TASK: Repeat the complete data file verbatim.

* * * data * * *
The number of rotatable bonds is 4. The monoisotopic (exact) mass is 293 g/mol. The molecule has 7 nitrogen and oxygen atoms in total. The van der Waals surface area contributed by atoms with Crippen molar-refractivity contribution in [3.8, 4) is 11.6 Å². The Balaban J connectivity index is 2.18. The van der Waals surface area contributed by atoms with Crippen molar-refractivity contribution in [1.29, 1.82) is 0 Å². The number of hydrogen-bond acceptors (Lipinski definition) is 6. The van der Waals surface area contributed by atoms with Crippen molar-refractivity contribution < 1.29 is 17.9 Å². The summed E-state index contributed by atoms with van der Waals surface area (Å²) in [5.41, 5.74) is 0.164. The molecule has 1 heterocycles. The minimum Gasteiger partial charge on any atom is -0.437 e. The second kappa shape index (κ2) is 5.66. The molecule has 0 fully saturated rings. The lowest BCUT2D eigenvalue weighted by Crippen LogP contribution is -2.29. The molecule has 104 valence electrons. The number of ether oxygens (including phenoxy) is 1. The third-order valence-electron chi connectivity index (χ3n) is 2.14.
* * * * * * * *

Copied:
The number of rotatable bonds is 4. The monoisotopic (exact) mass is 293 g/mol. The molecule has 7 nitrogen and oxygen atoms in total. The van der Waals surface area contributed by atoms with Crippen molar-refractivity contribution in [3.8, 4) is 11.6 Å². The Balaban J connectivity index is 2.18. The van der Waals surface area contributed by atoms with Crippen molar-refractivity contribution in [1.29, 1.82) is 0 Å². The number of hydrogen-bond acceptors (Lipinski definition) is 6. The van der Waals surface area contributed by atoms with Crippen molar-refractivity contribution < 1.29 is 17.9 Å². The summed E-state index contributed by atoms with van der Waals surface area (Å²) in [5.41, 5.74) is 0.164. The molecule has 1 heterocycles. The minimum Gasteiger partial charge on any atom is -0.437 e. The second kappa shape index (κ2) is 5.66. The molecule has 0 fully saturated rings. The lowest BCUT2D eigenvalue weighted by Crippen LogP contribution is -2.29. The molecule has 104 valence electrons. The number of ether oxygens (including phenoxy) is 1. The third-order valence-electron chi connectivity index (χ3n) is 2.14.